CONSERVATIVES have disowned proposals for child benefit and tax credit cuts reportedly discussed under the coalition, insisting they would “never” be supported by the Prime Minister or Chancellor.
Treasury Chief Secretary Danny Alexander said that the £8 billion cuts - including means-testing child benefit, removing it from 16-to-19-year-olds and limiting the benefit and child tax credit to two children per family - were floated by Tory Work and Pensions Secretary Iain Duncan Smith and blocked by Liberal Democrats in 2012.
The senior Lib Dem claimed they were a sign of where the axe might fall to deliver the £12 billion welfare reductions promised by Chancellor George Osborne if the Conservatives win next week’s General Election.
He said he was taking the unusual step of revealing the proposals because the Tories were “trying to con the British people by keeping their planned cuts secret”.
But a Conservative spokesman rejected the claim, insisting: “This set of policies was never proposed or supported by the Prime Minister and Chancellor and would never be proposed or supported by the PM and Chancellor.”
With just a week to go until polling stations open across the UK on May 7, David Cameron told the Guardian it was “time to throw caution to the winds, let rip and tell people what you really think”.
The Prime Minister - who has in recent days deployed a more energetic approach after criticism of a lacklustre pitch to the electorate - said: “I think we will get there. But the reason it is taking time is, quite rightly, people want to have a good look and a good think.”
After a full month of campaigning, a ComRes poll for the Daily Mail found more than four in 10 people (41%) are yet to make up their minds which way to vote and the main parties remain neck-and-neck on 35% support each.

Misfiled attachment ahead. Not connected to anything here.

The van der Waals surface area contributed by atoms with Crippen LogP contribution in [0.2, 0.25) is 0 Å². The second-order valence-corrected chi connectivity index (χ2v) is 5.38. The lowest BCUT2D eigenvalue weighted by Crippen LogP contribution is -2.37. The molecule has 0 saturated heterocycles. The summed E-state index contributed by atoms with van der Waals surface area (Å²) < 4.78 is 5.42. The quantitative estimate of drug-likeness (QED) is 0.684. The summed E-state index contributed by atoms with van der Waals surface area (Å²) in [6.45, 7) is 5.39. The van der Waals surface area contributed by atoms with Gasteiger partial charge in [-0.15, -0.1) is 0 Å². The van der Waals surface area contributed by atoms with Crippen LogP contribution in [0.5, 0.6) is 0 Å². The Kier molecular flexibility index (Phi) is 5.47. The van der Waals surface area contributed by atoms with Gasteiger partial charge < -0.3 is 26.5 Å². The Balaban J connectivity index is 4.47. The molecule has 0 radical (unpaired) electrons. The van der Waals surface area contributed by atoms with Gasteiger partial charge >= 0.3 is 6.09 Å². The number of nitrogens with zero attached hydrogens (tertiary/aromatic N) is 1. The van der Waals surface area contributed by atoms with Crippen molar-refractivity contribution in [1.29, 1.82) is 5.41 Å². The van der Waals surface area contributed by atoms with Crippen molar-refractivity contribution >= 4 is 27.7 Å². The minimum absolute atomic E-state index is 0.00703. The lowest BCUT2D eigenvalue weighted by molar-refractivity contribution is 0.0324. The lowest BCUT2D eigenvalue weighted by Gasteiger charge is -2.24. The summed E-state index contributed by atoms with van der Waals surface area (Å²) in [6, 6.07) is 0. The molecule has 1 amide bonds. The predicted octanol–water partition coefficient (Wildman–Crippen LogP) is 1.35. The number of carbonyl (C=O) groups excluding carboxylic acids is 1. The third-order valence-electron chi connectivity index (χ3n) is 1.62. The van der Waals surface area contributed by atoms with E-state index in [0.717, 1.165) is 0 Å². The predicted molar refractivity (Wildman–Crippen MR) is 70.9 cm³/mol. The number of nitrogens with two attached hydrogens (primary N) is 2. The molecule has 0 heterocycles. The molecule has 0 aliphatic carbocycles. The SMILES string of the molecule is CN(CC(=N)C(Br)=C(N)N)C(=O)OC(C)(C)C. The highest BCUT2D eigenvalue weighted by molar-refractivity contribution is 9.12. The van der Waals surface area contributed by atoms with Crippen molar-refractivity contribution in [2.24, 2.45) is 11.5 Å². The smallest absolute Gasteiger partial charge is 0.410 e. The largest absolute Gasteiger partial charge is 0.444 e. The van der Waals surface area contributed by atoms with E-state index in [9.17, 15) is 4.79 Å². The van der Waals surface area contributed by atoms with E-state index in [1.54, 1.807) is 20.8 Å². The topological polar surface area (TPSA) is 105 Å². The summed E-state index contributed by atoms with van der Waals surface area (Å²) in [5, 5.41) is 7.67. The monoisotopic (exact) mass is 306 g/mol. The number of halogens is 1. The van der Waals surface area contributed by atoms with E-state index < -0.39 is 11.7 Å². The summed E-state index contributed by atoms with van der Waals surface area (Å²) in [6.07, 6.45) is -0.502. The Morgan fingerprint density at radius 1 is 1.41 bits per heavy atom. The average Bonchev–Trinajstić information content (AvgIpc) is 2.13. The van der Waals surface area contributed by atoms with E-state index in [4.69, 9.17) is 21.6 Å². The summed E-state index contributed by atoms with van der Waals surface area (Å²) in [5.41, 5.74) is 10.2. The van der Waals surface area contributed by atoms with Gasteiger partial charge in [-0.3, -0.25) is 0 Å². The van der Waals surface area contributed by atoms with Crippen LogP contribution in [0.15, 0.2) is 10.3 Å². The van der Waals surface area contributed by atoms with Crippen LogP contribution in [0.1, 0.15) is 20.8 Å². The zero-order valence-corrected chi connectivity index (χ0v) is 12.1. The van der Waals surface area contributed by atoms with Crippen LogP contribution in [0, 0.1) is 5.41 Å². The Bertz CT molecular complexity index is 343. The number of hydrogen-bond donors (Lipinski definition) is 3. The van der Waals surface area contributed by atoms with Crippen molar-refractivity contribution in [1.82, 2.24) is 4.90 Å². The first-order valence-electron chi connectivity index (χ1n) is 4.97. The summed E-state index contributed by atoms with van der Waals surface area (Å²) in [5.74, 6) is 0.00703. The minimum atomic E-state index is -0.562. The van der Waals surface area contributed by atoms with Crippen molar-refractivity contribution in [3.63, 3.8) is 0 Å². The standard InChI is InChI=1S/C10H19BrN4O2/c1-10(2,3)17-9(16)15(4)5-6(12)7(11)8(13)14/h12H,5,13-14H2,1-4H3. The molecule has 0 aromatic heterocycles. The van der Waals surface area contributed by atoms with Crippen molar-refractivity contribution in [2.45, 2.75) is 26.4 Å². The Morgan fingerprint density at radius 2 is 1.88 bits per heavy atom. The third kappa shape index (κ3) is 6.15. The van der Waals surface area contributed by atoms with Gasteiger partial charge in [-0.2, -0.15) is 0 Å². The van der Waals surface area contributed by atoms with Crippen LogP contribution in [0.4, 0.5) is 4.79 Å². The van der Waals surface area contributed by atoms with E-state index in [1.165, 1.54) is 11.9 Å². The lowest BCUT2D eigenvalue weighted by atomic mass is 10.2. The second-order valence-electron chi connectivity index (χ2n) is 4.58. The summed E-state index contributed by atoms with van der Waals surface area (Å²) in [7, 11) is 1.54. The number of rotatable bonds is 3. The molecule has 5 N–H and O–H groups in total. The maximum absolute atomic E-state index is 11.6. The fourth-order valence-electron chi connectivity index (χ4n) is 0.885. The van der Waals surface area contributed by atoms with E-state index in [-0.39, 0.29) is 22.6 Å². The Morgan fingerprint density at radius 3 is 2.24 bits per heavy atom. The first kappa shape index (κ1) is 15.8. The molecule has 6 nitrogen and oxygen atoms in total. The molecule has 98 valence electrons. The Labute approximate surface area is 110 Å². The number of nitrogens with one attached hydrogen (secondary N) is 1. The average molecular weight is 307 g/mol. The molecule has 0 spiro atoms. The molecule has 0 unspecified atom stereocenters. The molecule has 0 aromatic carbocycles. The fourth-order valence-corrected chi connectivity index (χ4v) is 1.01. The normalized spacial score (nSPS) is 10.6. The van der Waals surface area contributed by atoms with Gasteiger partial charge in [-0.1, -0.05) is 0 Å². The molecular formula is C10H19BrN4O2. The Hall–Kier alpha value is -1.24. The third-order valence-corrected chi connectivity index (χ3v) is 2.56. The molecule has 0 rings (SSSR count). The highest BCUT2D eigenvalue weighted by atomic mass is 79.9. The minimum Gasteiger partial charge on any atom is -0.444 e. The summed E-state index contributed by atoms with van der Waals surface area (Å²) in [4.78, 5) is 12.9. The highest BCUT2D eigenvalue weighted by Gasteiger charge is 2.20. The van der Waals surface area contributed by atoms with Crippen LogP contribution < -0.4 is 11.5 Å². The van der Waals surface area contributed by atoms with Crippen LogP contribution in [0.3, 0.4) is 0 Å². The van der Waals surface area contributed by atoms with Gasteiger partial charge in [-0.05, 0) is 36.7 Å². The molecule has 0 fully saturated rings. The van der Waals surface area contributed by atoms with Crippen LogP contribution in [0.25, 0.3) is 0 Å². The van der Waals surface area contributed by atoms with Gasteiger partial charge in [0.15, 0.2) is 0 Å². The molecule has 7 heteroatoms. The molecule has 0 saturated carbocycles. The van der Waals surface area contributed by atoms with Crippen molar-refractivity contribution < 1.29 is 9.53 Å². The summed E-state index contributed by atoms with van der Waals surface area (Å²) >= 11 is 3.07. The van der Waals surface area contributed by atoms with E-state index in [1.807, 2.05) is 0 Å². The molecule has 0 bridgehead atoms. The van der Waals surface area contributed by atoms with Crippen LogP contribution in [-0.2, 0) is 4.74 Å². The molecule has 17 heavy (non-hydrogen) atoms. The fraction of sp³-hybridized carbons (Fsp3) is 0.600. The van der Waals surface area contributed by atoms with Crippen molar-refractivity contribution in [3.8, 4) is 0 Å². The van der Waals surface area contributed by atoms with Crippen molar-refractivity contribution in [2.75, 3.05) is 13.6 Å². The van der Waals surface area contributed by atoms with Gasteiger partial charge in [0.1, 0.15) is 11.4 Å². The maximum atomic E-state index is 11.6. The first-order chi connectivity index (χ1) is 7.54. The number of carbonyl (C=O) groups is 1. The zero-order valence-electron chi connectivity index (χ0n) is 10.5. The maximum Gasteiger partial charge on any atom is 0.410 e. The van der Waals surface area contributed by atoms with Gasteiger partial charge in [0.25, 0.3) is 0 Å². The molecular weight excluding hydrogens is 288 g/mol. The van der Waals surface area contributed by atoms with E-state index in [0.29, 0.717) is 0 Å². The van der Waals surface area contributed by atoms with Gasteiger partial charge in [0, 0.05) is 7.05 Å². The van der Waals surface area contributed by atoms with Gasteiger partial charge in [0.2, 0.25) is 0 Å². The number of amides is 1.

A second poll by YouGov for The Sun put Tories ahead by a single point, on 35% to Labour’s 34%.
The Sun gave its endorsement to the Conservatives, warning readers tempted by Ukip to reconsider or risk “bringing a Labour/SNP nightmare closer by eroding Tory chances”.
But the paper’s Scottish edition came out in favour of the Scottish National Party, who polls suggest are on track to score heavy gains at Labour’s expense, and maybe even scoop all 59 seats north of the border.
As party leaders prepared for the campaign’s final televised set-piece, Ed Miliband was urging voters to “put your families first” and ignore “false promises” from the Conservatives.
Mr Miliband was due to warn there were just seven days to stop a Conservative victory which would benefit the wealthiest while squeezing family budgets.
“David Cameron will do anything he can to distract you from the real choice,” he will say.
“He wants to distract you by banging on about deals with other parties after the election because he has nothing to say about the real issues in this election: the NHS, immigration, family living standards, and the future of our children.
“Britain can’t afford five more years of wasted talent and ruined futures.”
The Labour leader will take 30 minutes of questions from a special BBC Question Time audience between similar live sessions for Mr Cameron and Liberal Democrat leader Nick Clegg.
Each party’s supporters will make up a quarter of the audience, with 15% drawn from the ranks of those supporting smaller outfits and 10% from those yet to make up their minds.
Ukip’s Nigel Farage, SNP leader Nicola Sturgeon and Leanne Wood of Plaid Cymru will take part in smaller-scale individual events broadcast exclusively in England, Scotland and Wales respectively.
Ahead of the debate, Mr Cameron will make a pitch for the youth vote, claiming a million under-30s have already been taken out of the income tax system by rises in the personal allowance and another 500,000 to follow by 2020.
Launching a Five Point Guarantee for young people at an event in Yorkshire, Mr Cameron will promise that by 2020 disadvantaged young people will be twice as likely to enter higher education than under Labour.
It comes after Mr Miliband sought to harness the YouTube generation with a controversial interview with comedian-turned-activist Russell Brand, which Mr Cameron said was “a joke”.
The potential influence of younger votes was highlighted by a poll suggesting as many as 60% of 18-to-24-year-olds are expressing themselves as certain to vote.
In an encouraging sign for Mr Cameron, while the age group favoured Labour by 34% to 23%, according to YouGov research for the British Youth Council, the gap had narrowed from 36% to 19% in a similar survey in February.